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Lee Zeldin, Anna Throne-Holst spar at first Congress debate

Democratic congressional challenger Anna Throne-Holst, left, sparred with

Democratic congressional challenger Anna Throne-Holst, left, sparred with Rep. Lee Zeldin (R-Shirley) over immigration and gun control during their first debate in their race in the First Congressional District. Credit: Newsday File

Rep. Lee Zeldin (R-Shirley) and Democratic congressional challenger Anna Throne-Holst sparred over immigration and gun control during their first debate as both tried to divert the conversation from the polarized presidential contest.

In the debate Thursday night on Long Island News Radio, WRCN/103.9 FM, Zeldin said Congress should address border security and other issues that Democrats and Republicans can agree on, instead of seeking comprehensive immigration reform.

Throne-Holst, a former Southampton Town supervisor, said Congress needed to deal with the millions of people in the country illegally, calling the lack of a more comprehensive law an example of a “dysfunctional” Congress.

Zeldin repeatedly accused Throne-Holst of lying during the debate, including on his record on gun control.

“I’m keeping a list of all my opponent’s lies,” Zeldin said. “It’s getting larger earlier than I expected.”

Throne-Holst said Zeldin is part of “the most ineffectual and dysfunctional Congress in history.”

The race in the 1st Congressional District, which covers eastern Suffolk County, has drawn national attention, with Democrats hoping to pick up the seat from Zeldin, a freshman.

Given Republican presidential candidate Donald Trump’s popularity in the district, the prospects for an upset remain unclear.

The debate, moderated by host Jay Oliver at studios at Long Island MacArthur Airport, started with a question to Zeldin about Trump’s tax returns. Oliver asked whether Zeldin considered Trump a “genius” for taking advantage of federal law to minimize his tax payments.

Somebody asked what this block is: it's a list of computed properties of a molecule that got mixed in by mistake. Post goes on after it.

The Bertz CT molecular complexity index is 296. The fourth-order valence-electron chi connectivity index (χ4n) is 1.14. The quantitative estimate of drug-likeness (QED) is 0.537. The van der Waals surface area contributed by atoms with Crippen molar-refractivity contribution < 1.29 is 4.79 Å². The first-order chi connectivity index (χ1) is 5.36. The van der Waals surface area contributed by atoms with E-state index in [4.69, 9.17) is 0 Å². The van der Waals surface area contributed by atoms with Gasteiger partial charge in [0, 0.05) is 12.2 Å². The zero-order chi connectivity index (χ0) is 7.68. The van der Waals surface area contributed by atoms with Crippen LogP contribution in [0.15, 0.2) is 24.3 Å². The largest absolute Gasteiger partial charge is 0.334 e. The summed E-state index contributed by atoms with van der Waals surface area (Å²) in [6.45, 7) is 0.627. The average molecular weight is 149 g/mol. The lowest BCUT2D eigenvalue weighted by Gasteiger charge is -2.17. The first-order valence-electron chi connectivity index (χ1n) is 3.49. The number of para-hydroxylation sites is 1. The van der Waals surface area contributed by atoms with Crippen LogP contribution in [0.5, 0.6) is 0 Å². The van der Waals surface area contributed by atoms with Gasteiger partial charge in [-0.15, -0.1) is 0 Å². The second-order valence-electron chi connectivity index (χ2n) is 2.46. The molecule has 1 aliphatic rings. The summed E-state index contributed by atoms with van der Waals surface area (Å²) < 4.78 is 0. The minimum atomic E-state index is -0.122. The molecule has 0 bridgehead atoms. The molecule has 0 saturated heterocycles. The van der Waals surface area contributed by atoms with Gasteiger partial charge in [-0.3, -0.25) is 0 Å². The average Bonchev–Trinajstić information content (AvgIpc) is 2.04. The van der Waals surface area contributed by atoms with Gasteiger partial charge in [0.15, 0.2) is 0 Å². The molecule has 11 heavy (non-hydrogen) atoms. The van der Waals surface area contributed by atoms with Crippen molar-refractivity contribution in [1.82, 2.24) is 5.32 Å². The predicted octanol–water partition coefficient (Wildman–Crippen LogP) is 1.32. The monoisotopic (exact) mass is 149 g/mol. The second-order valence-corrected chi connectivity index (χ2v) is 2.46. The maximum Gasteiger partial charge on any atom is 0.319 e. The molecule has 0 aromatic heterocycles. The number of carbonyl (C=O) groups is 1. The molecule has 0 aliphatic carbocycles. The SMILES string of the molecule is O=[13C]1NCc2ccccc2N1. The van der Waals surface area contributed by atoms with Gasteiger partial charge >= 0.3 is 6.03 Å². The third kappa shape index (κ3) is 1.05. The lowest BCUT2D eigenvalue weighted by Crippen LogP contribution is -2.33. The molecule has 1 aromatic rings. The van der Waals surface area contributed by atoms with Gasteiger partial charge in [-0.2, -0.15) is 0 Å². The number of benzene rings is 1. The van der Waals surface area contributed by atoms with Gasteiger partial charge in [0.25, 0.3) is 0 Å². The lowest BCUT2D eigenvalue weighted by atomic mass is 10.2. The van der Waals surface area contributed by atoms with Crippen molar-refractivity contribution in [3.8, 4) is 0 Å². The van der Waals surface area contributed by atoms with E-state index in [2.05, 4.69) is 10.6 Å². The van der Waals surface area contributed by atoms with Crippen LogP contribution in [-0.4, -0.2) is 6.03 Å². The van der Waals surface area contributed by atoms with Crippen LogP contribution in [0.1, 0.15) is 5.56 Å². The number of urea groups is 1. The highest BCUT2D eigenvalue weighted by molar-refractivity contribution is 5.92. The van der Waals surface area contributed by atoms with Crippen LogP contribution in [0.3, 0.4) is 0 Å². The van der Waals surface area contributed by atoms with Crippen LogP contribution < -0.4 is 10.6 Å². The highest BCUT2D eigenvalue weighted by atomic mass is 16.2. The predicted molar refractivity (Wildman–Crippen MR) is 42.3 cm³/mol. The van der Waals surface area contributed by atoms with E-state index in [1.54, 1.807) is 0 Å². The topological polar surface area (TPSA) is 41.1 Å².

Zeldin said he believed Trump should release his tax returns, but declined to characterize Trump’s tax-payment strategies because he hasn’t seen Trump’s returns.

“I look forward to the opportunity to talk about things other than the hottest items of the day in the presidential candidate,” Zeldin said.

Oliver asked Throne-Holst twice whether she found Democratic nominee Hillary Clinton trustworthy, but she declined to answer.

“I’m not running for president,” Throne-Holst said, before launching a defense of her record as supervisor, a position she held for six years.

Zeldin accused her of “dodging a simple question.”

Zeldin said Throne-Holst’s TV campaign ads showing armed guards during a school lockdown drill banging on doors as children hide inside classes exaggerated what actually happens.

Throne-Holst responded that kids were terrified of lockdown drills, and blamed Congress and Zeldin for not passing stronger gun control laws.

Zeldin is running for his first re-election after defeating six-term incumbent Tim Bishop in 2014.

Throne-Holst criticized Zeldin for holding a hearing on the Northport Veterans Affairs Medical Center “seven weeks before your election” instead of at the start of his term.

The problems that spurred the hearing — including the closure of an operating room and a suicide in a parking lot — only came up recently, Zeldin said.

“Holding a hearing on a closed operating room before it’s closed, yeah that doesn’t happen. . . . To say I’m supposed to hold a hearing on them losing their life, before they lose their life, is absurd,” he said.

Throne-Holst said, “The VA hospital has had issues for a number of years.”

Zeldin defended the GOP-controlled Congress, saying it had passed more bills signed by the president than the average Congress over the past 25 years.

“I get it’s a good narrative because people want to see a little bit better direction for our country. I want to see a little bit better direction for our country,” Zeldin said. “Let’s talk about facts.”

Throne-Holst said Congress has passed “only a handful of really meaningful national bills.”


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